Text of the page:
Senator Bernie Sanders’ presidential campaign started running its first television commercial in Iowa and New Hampshire this week, roughly three months after Hillary Clinton’s campaign went on the air in the first two nominating states. I enclose below the video and annotated transcript for "Real Change," which packs a surprising amount of Sanders’ personal background and political goals into 60 seconds, without being too wordy. A viewer who knew nothing about the candidate before watching this spot would come away with a decent grasp of where Sanders came from and why he is running for president. That’s not easy to accomplish in an introductory commercial, though it’s more doable in a minute than in 30 seconds.

When Sanders launched his campaign in April, few would have expected him to be able to go up on statewide television three months before the Iowa caucuses. Through an outpouring of grassroots support, Sanders has raised an astonishing amount of money. His campaign brought in $26 million during the third quarter, including about $2 million on September 30 alone and nearly another $2 million during the 24 hours after the first Democratic debate on October 13. (The new Republican establishment darling, Senator Marco Rubio, only raised about $6 million for his presidential campaign during the entire third quarter.) The Sanders tv ad refers to "over a million contributions." In every version of his stump speech that I have seen this year, Sanders points out that the average donation to his campaign is a little more than $30, whereas some other candidates rely mostly on large contributions from millionaires.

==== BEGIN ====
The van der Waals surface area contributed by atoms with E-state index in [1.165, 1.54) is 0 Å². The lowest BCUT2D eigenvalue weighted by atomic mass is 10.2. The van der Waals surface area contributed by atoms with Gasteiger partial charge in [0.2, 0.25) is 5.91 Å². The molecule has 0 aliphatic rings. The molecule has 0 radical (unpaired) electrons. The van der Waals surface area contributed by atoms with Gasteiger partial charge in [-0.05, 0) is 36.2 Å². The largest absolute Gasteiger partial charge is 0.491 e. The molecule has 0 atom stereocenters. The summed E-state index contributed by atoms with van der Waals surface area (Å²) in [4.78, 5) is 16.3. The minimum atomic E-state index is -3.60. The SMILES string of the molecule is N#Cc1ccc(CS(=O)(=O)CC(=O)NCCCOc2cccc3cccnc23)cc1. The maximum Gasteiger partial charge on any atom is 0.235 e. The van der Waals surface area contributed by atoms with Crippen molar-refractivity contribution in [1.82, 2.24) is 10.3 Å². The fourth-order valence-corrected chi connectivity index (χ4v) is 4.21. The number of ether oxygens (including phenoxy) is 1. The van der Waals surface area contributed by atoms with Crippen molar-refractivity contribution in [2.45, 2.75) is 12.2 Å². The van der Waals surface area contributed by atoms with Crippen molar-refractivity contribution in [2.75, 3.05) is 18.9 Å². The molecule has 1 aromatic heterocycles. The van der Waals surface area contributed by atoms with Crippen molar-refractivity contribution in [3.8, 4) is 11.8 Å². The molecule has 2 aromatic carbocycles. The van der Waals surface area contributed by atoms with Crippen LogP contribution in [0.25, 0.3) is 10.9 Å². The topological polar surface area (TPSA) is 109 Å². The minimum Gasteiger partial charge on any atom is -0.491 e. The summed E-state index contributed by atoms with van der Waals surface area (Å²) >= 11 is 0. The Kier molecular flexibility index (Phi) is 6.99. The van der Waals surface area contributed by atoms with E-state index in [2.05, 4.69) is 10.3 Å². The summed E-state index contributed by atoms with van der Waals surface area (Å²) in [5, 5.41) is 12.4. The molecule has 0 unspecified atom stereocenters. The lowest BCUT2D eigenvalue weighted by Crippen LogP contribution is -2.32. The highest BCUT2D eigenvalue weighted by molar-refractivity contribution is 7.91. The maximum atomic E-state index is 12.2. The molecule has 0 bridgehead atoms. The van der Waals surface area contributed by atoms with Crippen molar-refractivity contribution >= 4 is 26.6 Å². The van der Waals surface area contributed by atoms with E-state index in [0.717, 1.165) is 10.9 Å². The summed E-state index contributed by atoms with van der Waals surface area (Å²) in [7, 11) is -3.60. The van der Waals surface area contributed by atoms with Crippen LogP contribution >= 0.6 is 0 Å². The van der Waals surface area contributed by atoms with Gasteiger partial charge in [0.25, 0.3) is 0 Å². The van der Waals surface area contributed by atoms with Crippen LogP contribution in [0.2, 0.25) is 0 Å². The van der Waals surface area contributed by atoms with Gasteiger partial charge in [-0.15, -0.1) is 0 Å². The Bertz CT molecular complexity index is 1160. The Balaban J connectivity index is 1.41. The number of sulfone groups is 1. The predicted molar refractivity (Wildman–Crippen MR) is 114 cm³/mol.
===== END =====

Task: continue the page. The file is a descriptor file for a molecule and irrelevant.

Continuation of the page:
Any comments about the Democratic presidential race are welcome in this thread. If you never read Paul Lewis’s profile of Sanders for The Guardian this summer, I highly recommend it.